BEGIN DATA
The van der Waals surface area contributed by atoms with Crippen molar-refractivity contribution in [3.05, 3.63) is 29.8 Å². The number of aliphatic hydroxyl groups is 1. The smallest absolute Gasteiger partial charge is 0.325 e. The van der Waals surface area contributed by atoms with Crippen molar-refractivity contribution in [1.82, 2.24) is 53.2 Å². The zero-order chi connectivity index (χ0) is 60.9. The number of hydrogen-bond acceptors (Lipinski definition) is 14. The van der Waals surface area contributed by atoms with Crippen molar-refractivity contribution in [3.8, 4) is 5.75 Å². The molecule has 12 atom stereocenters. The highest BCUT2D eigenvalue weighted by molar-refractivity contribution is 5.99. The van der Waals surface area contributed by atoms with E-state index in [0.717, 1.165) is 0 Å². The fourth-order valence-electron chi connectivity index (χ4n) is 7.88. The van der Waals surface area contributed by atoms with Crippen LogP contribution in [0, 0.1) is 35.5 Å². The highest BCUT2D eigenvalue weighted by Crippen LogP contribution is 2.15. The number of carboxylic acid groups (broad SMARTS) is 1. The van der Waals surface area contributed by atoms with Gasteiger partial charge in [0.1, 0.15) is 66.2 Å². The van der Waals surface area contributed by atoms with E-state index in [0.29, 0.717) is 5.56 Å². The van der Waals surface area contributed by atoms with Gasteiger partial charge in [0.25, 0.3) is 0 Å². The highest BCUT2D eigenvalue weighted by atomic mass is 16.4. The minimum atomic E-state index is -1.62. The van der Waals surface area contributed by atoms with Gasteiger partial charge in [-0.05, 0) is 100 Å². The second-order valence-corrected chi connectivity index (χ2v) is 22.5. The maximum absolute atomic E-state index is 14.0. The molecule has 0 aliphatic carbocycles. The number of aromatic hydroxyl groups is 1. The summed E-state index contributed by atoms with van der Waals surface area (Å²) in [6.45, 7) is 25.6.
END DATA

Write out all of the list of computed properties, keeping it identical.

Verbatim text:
The van der Waals surface area contributed by atoms with Crippen molar-refractivity contribution in [3.05, 3.63) is 29.8 Å². The number of aliphatic hydroxyl groups is 1. The smallest absolute Gasteiger partial charge is 0.325 e. The van der Waals surface area contributed by atoms with Crippen molar-refractivity contribution in [1.82, 2.24) is 53.2 Å². The zero-order chi connectivity index (χ0) is 60.9. The number of hydrogen-bond acceptors (Lipinski definition) is 14. The van der Waals surface area contributed by atoms with Crippen molar-refractivity contribution in [3.8, 4) is 5.75 Å². The molecule has 12 atom stereocenters. The highest BCUT2D eigenvalue weighted by molar-refractivity contribution is 5.99. The van der Waals surface area contributed by atoms with E-state index in [0.717, 1.165) is 0 Å². The fourth-order valence-electron chi connectivity index (χ4n) is 7.88. The van der Waals surface area contributed by atoms with Crippen LogP contribution in [0, 0.1) is 35.5 Å². The highest BCUT2D eigenvalue weighted by Crippen LogP contribution is 2.15. The number of carboxylic acid groups (broad SMARTS) is 1. The van der Waals surface area contributed by atoms with Gasteiger partial charge in [0.1, 0.15) is 66.2 Å². The van der Waals surface area contributed by atoms with E-state index in [0.29, 0.717) is 5.56 Å². The van der Waals surface area contributed by atoms with Gasteiger partial charge in [0.25, 0.3) is 0 Å². The highest BCUT2D eigenvalue weighted by atomic mass is 16.4. The minimum atomic E-state index is -1.62. The van der Waals surface area contributed by atoms with Gasteiger partial charge in [-0.05, 0) is 100 Å². The second-order valence-corrected chi connectivity index (χ2v) is 22.5. The maximum absolute atomic E-state index is 14.0. The molecule has 0 aliphatic carbocycles. The number of aromatic hydroxyl groups is 1. The summed E-state index contributed by atoms with van der Waals surface area (Å²) in [6.45, 7) is 25.6.